Excuses are like toilets, they all stink! That’s a phrase used many times in boot camp by one of my drill instructors.
Pain Is Weakness Leaving The Body
It was typically used in conjunction with an unspecified amount of what is referred to as corrective training. Which included new phrases like “Beat your face!”.
It was an exciting time for sure.
However, the comment about excuses being like toilets was a truth of life and one that you couldn’t argue with.
Not that arguing with a drill instructor is conducive to your health, but you get the idea. Todays write-up focuses on elimination of the cyclical cycle that can be defined by excuses.
Consider the last time you had a thought or plan of action you didn’t follow through to fruition.
Now ask yourself why. Why didn’t it become a completed concept in your workflow or repertoire?
You can drive yourself crazy with asking why. Yet, it gets you staring directly in the eyes of whatever it is that holds you back very rapidly.
However, for this to work, you have to be honest with yourself. Eliminate the bull shit excuses.
Yes, some extreme life events or situations should be taken into consideration.
However, at some point you’ll have to recognize ideas or ambitions you’ve trifled due to something you can manage better or improve upon.
It’s amazing how many times in life I’ve had discussions with ambitious people who have projects shelved. Waiting to make the next move.
Stalling for some random reason on an otherwise amazing initiative.
From the outside it would appear as the only thing holding them back is themselves.
Hell, I’m guilty of it myself.
I’ve found myself down the rabbits hole of the internet when moments earlier I was focused on a specific task.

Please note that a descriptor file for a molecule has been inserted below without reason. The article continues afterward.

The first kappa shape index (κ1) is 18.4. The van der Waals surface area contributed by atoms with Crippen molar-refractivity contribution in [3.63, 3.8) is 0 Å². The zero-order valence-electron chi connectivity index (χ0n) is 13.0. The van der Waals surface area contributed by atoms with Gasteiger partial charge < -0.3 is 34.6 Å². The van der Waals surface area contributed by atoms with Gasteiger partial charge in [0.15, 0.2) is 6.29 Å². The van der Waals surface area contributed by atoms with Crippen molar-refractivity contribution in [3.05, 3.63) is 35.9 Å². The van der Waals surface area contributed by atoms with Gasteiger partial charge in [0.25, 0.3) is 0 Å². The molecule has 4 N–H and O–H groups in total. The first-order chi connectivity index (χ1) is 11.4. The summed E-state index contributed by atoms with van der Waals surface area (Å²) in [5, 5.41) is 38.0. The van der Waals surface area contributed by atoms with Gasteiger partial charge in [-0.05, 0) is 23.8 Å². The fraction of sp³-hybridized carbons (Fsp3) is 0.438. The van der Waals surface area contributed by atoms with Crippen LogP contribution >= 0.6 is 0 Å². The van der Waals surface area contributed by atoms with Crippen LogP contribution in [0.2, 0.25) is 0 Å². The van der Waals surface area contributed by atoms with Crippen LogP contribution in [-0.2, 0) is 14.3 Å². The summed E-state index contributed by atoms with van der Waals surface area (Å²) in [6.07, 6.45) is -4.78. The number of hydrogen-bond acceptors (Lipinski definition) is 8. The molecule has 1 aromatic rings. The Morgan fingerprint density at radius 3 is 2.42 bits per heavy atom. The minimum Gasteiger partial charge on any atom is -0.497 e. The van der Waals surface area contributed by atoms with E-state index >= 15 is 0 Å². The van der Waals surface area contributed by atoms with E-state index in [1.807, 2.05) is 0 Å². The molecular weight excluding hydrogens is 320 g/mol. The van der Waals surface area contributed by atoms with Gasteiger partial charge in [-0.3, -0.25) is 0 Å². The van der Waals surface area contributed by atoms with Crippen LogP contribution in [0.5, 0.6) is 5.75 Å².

It starts with trying to find a tutorial or information on something that pertains to my current initiative.
Then boom, an hour later, I’m chilling deeply invested in something I wasn’t even aware of when I woke up that day.
Sure I enjoy following mixed martial arts (MMA) and automotive modification channels. Yet, it’s typically not contributing to my “time well spent” workflow.
Accountability is an amazing trait to have. It’s something that can aid in rapid personal development.
It’s a jagged pill to swallow at times, but it helps make adjustments rapidly and more efficiently than the excuses route.
I’ll always remember something I was told as a kid when trying to blame something on another kid. Not exactly sure the circumstance, but I was attempting to defer blame to someone else when an adult said the following.
“When you point a finger at someone else, you have three more pointing back at you.”-The Adult 🙂
Ever since that turn of events I’ve thought of their comment when I want to say “It wasn’t me it was the one armed man!”.
Ideas are Easy
It’s relatively easy to come up with ideas or concepts that sound good. It’s the execution of these ideas that is difficult.
The same can be said for personal development and growth. It’s easy for me to write stuff about how it should be.
However, putting it into action can be much more difficult than anticipated. Especially when it’s been a trait developed over time.
I’ve previously written an article on problem solving and taking action. There are plenty of tasty nuggets to chew on there that will get you started down the road of execution.
Ultimately it always comes down to choice. You have the choice to hold yourself accountable and take action to improve whatever it is you’ve identified through the “But Why?” technique.
You can check out episodes one of the Tasty Dangerous podcast as well. It discusses goals and taking action.
Is there something in your life you’re looking to improve on?
Is there an idea or concept you’ve been considering, but haven’t put any time into it to make it a reality?
As yourself why.
Do this a few times and be real with yourself. After a while you’ll get to the core of whatever it is that’s a barrier.
Knowing Is Half The Battle
When I was a kid I loved G.I. Joes. They were the epitome of my childhood.
Their slogan is, “Knowing is half the battle”. I believe this to be true with most everything in life.
Yet, consider this, the other half… is execution.
You can have all the knowledge in the world, but unless you do something with it, it’s worthless. Like a book on a shelf never being read.
Take the knowledge you learn by asking why, then execute.
If you try this method I’d be interested to hear how it worked out for you.
If you haven’t already, be sure to check out my podcast. It would be great to hear your feedback.
Contact me with any questions you have or with ideas for content you’d like to see. Be sure to check out Tasty Dangerous on social media for regular updates.
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